After more than a decade in Afghanistan, there are still lingering problems in our effort to root out terrorists and establishing a stable, honest government. Rampant corruption in the Karzai regime, dealing with fickle war lords and trying too hard to make nice with the Afghans continue to frustrate us. One of the most maddening developments in the past 11 years has been the U.S. essentially subsidizing the activity of those trying to kill us. In his new book “Funding the Enemy: How U.S. Taxpayers Bankroll the Taliban”, reporter Doug Wissing explains how our policy has been flawed from the beginning and how recent efforts to correct it have been largely unsuccessful. He also addresses the question of whether the Afghan culture is too corrupt to avoid some of our huge financial commitment ending up in the wrong hands.
Archives for April 2012
On Friday, the House of Representatives voted 215-195 to extend low interest rates on student loans. The interest rates are currently scheduled to double on July 1. Texas Rep. Blake Farenthold voted for the plan and applauded the effort to pay for the rate extension by tapping a program within the president’s health care plan for almost six billion dollars. Democrats say the program provides vital preventive care while Farenthold calls it a political ‘slush fund’. Listen here as Farenthold also responds to the argument from 30 GOP House members that Congress should not be artificially manipulating the the interest rate on loans and that the market should run its course. Farenthold also shares his thoughts with us on President Obama making this a major campaign issue and how he’s approaching a tough primary and fierce general election campaign in one of the most competitive districts in the nation. Listen here for our full conversation with Rep. Farenthold.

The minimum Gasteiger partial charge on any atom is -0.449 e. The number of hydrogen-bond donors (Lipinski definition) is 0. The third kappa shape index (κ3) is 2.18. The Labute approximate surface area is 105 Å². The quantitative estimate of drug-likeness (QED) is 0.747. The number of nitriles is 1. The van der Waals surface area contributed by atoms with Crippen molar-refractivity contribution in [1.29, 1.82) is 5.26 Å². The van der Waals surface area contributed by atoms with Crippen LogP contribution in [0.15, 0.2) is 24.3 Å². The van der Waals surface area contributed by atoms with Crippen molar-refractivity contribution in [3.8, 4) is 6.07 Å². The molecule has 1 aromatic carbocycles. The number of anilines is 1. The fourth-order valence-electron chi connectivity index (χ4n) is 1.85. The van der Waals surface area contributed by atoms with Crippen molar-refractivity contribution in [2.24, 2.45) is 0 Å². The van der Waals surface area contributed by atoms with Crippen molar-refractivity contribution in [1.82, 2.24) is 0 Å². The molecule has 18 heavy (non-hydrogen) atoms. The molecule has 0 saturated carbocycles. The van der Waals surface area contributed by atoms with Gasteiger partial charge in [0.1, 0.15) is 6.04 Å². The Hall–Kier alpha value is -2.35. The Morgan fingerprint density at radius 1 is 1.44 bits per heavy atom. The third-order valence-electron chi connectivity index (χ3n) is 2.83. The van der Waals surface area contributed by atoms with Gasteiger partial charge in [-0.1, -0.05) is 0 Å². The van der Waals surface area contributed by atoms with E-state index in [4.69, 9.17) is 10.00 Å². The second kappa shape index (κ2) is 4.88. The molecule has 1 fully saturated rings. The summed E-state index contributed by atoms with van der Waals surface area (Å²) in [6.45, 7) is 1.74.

Greg Corombos of Radio America and Daniel Foster of National Review are optimistic about Wisconsin Gov. Scott Walker’s chances of winning his recall fight. They also speculate on the impact of Tuesday’s May Day protests by Occupy protesters. And they comment on the latest installment of the White House Correspondents’ Dinner.
Most political pundits assume former Virginia governors Tim Kaine and George Allen will meet in the race for Virginia’s open U.S. Senate seat. But this weekend brings the first in a series of debates among the four Republican candidates – Allen, Jamie Radtke, Delegate Bob Marshall and E.W. Jackson. Jackson tells us that he plans to convey the same message that is winning him support across the state – that he is the best choice to protect the Constitution and preserve a system of government that recognizes that rights come from God and not the state. Jackson also explains why it’s not a good idea to return Allen to the Senate.
After failing to get President Obama to agree to construction of the Keystone XL pipeline and an unsuccessful effort to force the issue, House Republicans are trying again. Lawmakers attached the pipeline to a major transportation bill in an effort to move the pipeline closer to reality. Oklahoma Rep. Tom Cole tells us why the latest strategy is adding Keystone to a transportation bill and whether he thinks President Obama will ever relent on the issue. He also answers critics who say that Nebraska is the real hold-up in this process and he explains why the Keystone debate is symbolic of a larger fundamental divide between the priorities of the two parties.